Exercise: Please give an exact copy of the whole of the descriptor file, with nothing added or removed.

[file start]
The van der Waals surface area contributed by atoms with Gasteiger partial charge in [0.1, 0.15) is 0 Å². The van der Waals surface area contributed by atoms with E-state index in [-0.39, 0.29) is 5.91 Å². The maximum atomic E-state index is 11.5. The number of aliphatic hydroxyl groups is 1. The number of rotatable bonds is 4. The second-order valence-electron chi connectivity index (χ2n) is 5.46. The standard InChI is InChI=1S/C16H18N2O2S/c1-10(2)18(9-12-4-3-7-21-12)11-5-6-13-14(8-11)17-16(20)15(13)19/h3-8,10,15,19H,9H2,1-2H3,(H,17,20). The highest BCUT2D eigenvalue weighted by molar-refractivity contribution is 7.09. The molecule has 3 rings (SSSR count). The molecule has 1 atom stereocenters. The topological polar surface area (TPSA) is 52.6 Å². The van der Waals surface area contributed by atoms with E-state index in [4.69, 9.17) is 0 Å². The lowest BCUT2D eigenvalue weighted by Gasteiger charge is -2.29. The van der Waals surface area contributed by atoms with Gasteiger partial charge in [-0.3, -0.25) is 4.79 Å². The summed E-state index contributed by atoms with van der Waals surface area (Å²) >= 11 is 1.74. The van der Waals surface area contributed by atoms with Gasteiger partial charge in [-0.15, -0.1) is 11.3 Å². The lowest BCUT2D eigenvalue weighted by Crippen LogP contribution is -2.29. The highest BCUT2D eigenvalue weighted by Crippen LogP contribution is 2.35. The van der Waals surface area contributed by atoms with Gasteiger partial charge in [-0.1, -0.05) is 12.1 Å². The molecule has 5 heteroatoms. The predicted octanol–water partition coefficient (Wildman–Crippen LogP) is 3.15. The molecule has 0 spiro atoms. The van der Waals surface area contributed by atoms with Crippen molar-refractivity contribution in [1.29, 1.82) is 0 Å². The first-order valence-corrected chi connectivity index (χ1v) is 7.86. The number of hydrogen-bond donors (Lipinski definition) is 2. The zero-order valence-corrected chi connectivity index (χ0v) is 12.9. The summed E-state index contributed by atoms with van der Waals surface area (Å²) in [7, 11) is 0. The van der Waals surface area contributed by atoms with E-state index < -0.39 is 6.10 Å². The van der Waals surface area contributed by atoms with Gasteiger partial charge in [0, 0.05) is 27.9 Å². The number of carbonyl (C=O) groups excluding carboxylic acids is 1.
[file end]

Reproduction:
The van der Waals surface area contributed by atoms with Gasteiger partial charge in [0.1, 0.15) is 0 Å². The van der Waals surface area contributed by atoms with E-state index in [-0.39, 0.29) is 5.91 Å². The maximum atomic E-state index is 11.5. The number of aliphatic hydroxyl groups is 1. The number of rotatable bonds is 4. The second-order valence-electron chi connectivity index (χ2n) is 5.46. The standard InChI is InChI=1S/C16H18N2O2S/c1-10(2)18(9-12-4-3-7-21-12)11-5-6-13-14(8-11)17-16(20)15(13)19/h3-8,10,15,19H,9H2,1-2H3,(H,17,20). The highest BCUT2D eigenvalue weighted by molar-refractivity contribution is 7.09. The molecule has 3 rings (SSSR count). The molecule has 1 atom stereocenters. The topological polar surface area (TPSA) is 52.6 Å². The van der Waals surface area contributed by atoms with E-state index in [4.69, 9.17) is 0 Å². The lowest BCUT2D eigenvalue weighted by Gasteiger charge is -2.29. The van der Waals surface area contributed by atoms with Gasteiger partial charge in [-0.3, -0.25) is 4.79 Å². The summed E-state index contributed by atoms with van der Waals surface area (Å²) >= 11 is 1.74. The van der Waals surface area contributed by atoms with Gasteiger partial charge in [-0.15, -0.1) is 11.3 Å². The lowest BCUT2D eigenvalue weighted by Crippen LogP contribution is -2.29. The highest BCUT2D eigenvalue weighted by Crippen LogP contribution is 2.35. The van der Waals surface area contributed by atoms with Gasteiger partial charge in [-0.1, -0.05) is 12.1 Å². The molecule has 5 heteroatoms. The predicted octanol–water partition coefficient (Wildman–Crippen LogP) is 3.15. The molecule has 0 spiro atoms. The van der Waals surface area contributed by atoms with Crippen molar-refractivity contribution in [1.29, 1.82) is 0 Å². The first-order valence-corrected chi connectivity index (χ1v) is 7.86. The number of hydrogen-bond donors (Lipinski definition) is 2. The zero-order valence-corrected chi connectivity index (χ0v) is 12.9. The summed E-state index contributed by atoms with van der Waals surface area (Å²) in [7, 11) is 0. The van der Waals surface area contributed by atoms with E-state index < -0.39 is 6.10 Å². The van der Waals surface area contributed by atoms with Gasteiger partial charge in [0, 0.05) is 27.9 Å². The number of carbonyl (C=O) groups excluding carboxylic acids is 1.